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When Accra stormed Dzakpatra

botchway May 29, 2019

 

Written by Nkrabeah Effah-Dartey

I was in my law office at Asylum Down when two visitors walked in.

“Captain, we are from Asylum Down Presby Church. We are celebrating our new outreach 1st Anniversary at Dzakpatra and we want to invite you to be the chairman –

I could not believe what I was hearing. You people from Asylum Down, Accra, travelling all the way to Dzakpatra in Volta Region to open a church there?

No, no, no, Captain. Dzakpatra is not in Volta Region. It is four kilometres from Adeiso in the Eastern Region.

Oftentimes I boast to my close circle of friends that thanks to Local Government I know every nook and corner of Ghana, but Dzakpatra in Eastern Region? Very well! I will come. When?

Sunday 26 May 2019. No problem.

I told my father in law’s daughter late Saturday night that tomorrow Sunday I will be going to Dzakpatra, so wake me up early. She ignored my advice and allowed me to sleep on till 7 O’clock – I woke up, furious.

Gloria, why didn’t you wake me up – look at the time. “Dzakpatra is in Volta Region – it’s too far,” she responded.

I have this personal choir newly formed, NOBLE VOICES, and they were already in my house. Quickly I got ready with military speed, and by 08:00 hours we hit the road in a two-car convoy: objective – DZAKPATRA.

A little along the Nsawam bypass we made U-turn and then turned right on the main Asamankese highway, asphalted. At Adeiso, the district capital, we turned left on the Bawjiase laterite road, and after about three kilometres, turned right also onto a feeder road, and after about one kilometre, we hit the Ewe-speaking 500-man small community called DZAKPATRA, full of thatch roofed huts, haven of small fetish gods, led by the “ALAFIA” god.

According to an account, the village has been in existence for ONE HUNDRED YEARS, full of all manner of rituals, don’t eat this, don’t do that on this day, don’t talk to this person… bondage and servitude to the devil, SATAN.

Every attempt to send the Christian Gospel there fails, time and time again, until the Asylum Down Congregation of the Presby Church decided to storm the village in April 2018. They did a lot of fasting and prayers, set up a special task force, did a lot of legwork, and finally, on Sunday 27 May 2018, the first-ever Christian Gospel Church Service took place at DZAKPATRA.

One year on, the church has taken root. They have a congregation of 140 souls, including about 50 adults, and the remainder children. The whole community is made up of illiterates, there is no school there.

The Presby Church is trying to build a chapel and looking for funding to open a school and a clinic. For the first anniversary, virtually the whole of Asylum Down Presby Church Accra travelled to DZAKPATRA, in buses, private cars, and 4×4 Land Cruisers.

I got there just as the service was about to begin, and reader, it was a wonderful service. There was this extraordinarily good looking songstress, Abena Kyerewah, who led the praise and worship segment, and there was so much ecstasy and singing.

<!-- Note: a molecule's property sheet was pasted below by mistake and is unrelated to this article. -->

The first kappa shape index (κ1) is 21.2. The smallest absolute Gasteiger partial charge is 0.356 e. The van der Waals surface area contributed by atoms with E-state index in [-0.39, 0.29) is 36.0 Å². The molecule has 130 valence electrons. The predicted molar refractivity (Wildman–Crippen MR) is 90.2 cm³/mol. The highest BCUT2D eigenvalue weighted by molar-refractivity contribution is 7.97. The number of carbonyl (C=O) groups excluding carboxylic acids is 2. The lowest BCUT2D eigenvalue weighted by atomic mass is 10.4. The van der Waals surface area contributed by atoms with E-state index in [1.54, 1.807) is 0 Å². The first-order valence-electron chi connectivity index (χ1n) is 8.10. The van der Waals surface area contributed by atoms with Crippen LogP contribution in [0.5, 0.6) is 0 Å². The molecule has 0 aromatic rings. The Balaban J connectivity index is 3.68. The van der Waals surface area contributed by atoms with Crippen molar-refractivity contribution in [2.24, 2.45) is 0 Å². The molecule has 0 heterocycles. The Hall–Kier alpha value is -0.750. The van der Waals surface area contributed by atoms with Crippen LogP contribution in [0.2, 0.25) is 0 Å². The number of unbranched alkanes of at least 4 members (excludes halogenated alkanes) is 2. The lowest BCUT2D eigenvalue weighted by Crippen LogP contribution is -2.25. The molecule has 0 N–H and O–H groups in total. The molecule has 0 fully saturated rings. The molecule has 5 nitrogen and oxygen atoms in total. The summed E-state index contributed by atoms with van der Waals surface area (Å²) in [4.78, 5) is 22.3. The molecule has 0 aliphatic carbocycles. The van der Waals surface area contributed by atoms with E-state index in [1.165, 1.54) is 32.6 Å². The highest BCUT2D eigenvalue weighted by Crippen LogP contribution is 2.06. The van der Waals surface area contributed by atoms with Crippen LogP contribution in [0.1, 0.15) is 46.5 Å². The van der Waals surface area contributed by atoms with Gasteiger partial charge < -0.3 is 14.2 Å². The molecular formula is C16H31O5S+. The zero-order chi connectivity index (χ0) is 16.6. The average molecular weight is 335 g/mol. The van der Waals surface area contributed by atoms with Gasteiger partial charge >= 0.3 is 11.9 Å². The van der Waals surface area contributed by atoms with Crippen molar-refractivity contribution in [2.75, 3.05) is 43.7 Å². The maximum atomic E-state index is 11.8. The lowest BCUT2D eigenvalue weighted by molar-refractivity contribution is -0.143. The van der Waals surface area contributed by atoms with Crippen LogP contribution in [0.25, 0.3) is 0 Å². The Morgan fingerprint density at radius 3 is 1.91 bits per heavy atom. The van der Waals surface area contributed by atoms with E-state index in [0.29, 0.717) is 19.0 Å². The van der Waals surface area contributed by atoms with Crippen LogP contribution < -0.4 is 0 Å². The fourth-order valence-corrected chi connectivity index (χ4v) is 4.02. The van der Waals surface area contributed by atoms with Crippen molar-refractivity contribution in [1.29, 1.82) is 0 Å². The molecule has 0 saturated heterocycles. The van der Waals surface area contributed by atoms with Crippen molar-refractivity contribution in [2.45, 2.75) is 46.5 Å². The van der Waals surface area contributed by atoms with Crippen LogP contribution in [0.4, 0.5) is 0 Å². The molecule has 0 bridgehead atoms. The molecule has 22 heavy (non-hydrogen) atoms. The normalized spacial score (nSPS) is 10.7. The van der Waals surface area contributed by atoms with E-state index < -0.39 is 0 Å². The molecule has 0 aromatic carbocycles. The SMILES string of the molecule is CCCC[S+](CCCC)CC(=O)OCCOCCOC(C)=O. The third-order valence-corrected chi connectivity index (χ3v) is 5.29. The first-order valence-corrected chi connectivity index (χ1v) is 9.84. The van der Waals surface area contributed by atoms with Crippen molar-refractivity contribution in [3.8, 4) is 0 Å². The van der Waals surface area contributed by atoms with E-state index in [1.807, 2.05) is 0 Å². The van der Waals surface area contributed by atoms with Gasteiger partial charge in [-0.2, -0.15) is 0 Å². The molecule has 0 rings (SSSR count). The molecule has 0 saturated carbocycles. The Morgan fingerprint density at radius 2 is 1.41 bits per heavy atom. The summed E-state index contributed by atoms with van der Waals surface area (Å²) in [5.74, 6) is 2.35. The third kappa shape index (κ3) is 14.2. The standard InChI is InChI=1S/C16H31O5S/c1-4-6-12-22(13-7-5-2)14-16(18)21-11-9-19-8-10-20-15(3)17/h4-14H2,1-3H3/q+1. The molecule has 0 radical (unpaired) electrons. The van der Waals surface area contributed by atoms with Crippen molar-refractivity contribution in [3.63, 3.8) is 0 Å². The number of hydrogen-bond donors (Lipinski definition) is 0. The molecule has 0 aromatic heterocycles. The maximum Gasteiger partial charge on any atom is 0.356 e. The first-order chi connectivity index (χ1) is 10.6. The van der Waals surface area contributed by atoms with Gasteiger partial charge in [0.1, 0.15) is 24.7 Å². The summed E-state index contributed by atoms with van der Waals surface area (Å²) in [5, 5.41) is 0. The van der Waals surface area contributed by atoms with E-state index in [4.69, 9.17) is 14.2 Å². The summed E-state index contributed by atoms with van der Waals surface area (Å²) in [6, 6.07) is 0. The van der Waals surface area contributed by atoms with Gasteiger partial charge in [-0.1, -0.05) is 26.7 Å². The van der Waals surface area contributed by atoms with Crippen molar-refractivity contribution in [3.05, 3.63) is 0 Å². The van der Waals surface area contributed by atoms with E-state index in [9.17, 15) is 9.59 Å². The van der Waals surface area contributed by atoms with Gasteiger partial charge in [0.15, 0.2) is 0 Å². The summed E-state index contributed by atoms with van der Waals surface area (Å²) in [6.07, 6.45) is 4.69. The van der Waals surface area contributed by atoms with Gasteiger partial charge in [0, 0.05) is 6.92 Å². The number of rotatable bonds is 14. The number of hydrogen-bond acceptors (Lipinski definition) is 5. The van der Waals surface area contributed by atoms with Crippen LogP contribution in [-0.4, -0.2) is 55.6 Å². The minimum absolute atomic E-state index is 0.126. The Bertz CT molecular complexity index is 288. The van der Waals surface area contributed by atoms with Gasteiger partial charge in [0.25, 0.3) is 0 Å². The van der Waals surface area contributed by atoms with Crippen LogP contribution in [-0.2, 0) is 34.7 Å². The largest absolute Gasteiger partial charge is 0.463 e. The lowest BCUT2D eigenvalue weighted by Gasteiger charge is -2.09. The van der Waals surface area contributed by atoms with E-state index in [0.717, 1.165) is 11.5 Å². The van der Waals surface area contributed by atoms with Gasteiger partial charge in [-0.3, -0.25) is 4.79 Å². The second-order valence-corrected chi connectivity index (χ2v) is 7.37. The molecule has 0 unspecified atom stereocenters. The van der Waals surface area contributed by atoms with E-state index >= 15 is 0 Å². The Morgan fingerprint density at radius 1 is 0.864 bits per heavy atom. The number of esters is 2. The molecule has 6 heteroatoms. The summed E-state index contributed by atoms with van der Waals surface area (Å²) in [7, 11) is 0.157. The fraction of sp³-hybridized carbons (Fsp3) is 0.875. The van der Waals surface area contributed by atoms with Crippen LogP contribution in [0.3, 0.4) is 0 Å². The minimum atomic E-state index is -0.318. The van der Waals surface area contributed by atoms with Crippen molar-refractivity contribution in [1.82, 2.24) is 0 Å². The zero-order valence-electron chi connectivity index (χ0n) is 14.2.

I was touched to the bone marrow when about 30 children – NONE OF THEM IN SCHOOL – came to perform some Sunday School agbadza drills, and as they sang and danced, I imagined their age mates at Cantoments, East Legon, and Airport Residential Area… the devil is King in the land of IGNORANCE!

“For lack of knowledge my people perish.”

I was nearly moved to tears when during the sermon, the Asylum Down Presby Church Pastor, Rev Adarkwa, upon seeing me seated in the congregation, acknowledged me and started singing my popular song “M’atwen Awurade Anim…” then walked to where I was sitting and gave me the microphone to continue…

(Reader, don’t you think I should contact the composer of that song for some dividends in his copyright earnings, since I have contributed in some degree in popularising his song?

To my shock, the Appeal for Funds yielded almost a cash of GH¢7,000, not counting pledges. I promised them that if God answers my secret prayers, I will build a clinic for them and task my fourth born, Dr David Effah-Dartey, now on duty at Tema General Hospital, to see what he can do in medical services to this community trying to break out of the stranglehold of the devil.

It was now 3:00 pm, and the service was over. My personal four-man gospel group, NOBLE VOICES, took centre stage, as over fifty commemorative pictures were taken, together with the Queenmother, no, the Chief of the village, Nana Baffour Ampofo Opare, a woman in the role of a chief!

At one stage of the service, the Pastor invited the Asylum Down Presby Choir to sing an anthem. I was scanning through the programme brochure at that time, then raised my head, reader, to see  the leader of my personal singing group, Stephen, acting as the Choirmaster, conducting the Presby Choir, and singing merrily with the rest of the NOBLE VOICES.

I was stunned! Wonders, they say, will never end.

We got back to Accra finally around 7pm.

To God be the Glory.

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